Kirsten: I know, I become a pirate. You know, it’s just supposed to make us fearful and very concerned…
Justin: Yes. I am scared. Aren’t you?
Kirsten: I do not know how scared I am. I mean, there is nothing we can do about it. There is absolutely nothing we can do about it. So if it happens, it happens and we just have to hope that we can weather the effects of the devastating effects that the loss of our ozone layer will have on plants, and animals, and the entire food chain on our planet.
Justin: I say we just all move underground. We are going to have to anyway.
Kirsten: Yes. [laughs]
Justin: I mean, between the ozone depleting and global warming and the…
Kirsten: And the robots.
Justin: Robots taking over the surface of the planet. I think it is just time we start investigating underground living.
Kirsten: [laugh] Yes.
Justin: Making a lot of recipes involving mushrooms.
Kirsten: Maybe the hobbits had it right.
Kirsten: Yes. They all lived in little houses under the ground. The hobbits and the Tolkien, land of Tolkien and also, the little hobbits who lived in the cave in Indonesia.
Justin: Yes. Sounds like they turned out to be, you know, another day or just being substantiated. They got that way over the years of lack of nutrition.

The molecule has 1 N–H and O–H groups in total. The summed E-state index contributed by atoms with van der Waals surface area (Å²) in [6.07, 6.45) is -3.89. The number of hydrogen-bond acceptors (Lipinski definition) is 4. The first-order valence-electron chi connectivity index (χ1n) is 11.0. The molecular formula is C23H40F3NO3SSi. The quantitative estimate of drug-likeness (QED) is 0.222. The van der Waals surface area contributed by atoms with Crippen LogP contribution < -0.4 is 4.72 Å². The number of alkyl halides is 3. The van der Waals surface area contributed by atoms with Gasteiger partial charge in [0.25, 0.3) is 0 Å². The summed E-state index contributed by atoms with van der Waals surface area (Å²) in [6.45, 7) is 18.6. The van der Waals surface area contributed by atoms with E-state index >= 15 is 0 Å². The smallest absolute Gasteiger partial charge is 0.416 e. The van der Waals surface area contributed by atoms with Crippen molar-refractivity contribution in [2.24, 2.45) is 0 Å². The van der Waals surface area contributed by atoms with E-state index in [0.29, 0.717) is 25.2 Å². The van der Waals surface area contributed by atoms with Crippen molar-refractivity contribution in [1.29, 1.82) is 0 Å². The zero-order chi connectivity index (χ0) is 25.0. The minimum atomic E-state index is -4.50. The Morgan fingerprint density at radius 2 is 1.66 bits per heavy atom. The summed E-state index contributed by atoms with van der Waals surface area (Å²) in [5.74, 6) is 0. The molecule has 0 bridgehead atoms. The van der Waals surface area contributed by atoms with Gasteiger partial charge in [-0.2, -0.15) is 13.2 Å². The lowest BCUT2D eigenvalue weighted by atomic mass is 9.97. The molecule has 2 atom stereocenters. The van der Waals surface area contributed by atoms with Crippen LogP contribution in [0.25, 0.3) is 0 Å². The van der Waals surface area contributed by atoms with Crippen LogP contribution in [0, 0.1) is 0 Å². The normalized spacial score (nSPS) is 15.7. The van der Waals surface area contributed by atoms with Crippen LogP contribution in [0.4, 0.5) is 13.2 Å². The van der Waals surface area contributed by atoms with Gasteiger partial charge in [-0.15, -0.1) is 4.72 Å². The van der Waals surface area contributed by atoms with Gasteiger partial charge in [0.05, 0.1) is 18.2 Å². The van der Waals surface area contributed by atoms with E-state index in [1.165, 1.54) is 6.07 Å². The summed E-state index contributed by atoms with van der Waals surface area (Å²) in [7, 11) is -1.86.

Kirsten: Right! That is a new one that has come out. But it’s really interesting the researchers who have spent time actually studying the fossils of these Indonesian hobbits. The floresiensis.
Justin: Homo floresiensis.
Kirsten: Homo floresiensis, right. They say that the researchers who have come out with this hypothesis haven’t actually looked at the floresiensis fossils.
Justin: Oh, but why bother.
Kirsten: [Laughs] I know. They are like, like “no, no!…” we have looked at nutritionally deprived fossils or skulls that we know are nutritionally deprived and so for pictures, you know, we pretty much think that this is what’s going on.
Justin: Mm hmm.
Kirsten: I mean, it… definitely…
Justin: Don’t fear the little people.
Kirsten: Yes… I don’t know. I mean it’s still… it’s so fascinating but they are still just this back-and-forth and back-and-forth between different people looking a these different fossils…You know, at the hobbit fossils.
Kirsten: Are they human? Are they not human? It just keep… you’d think that at this point in time, we might have it down to a point where we could figure it out easily, but we don’t.
Justin: Nope…not yet.
Kirsten: I mean it’s still just that… we look at the features and one of the problems with the fossils is that they were not… when they were collected they were… and also as they’ve been used and moved around, they haven’t been taking care of really…really carefully to prevent contamination with human DNA.
So all of the people who have touched them and moved them around maybe were not wearing gloves or maybe, you know, they breathed on them or whatever, they weren’t wearing a mask or the hair net and so it’s really interesting to think that the way that the process has gone through that we’ve kind of “shot ourselves in the foot.”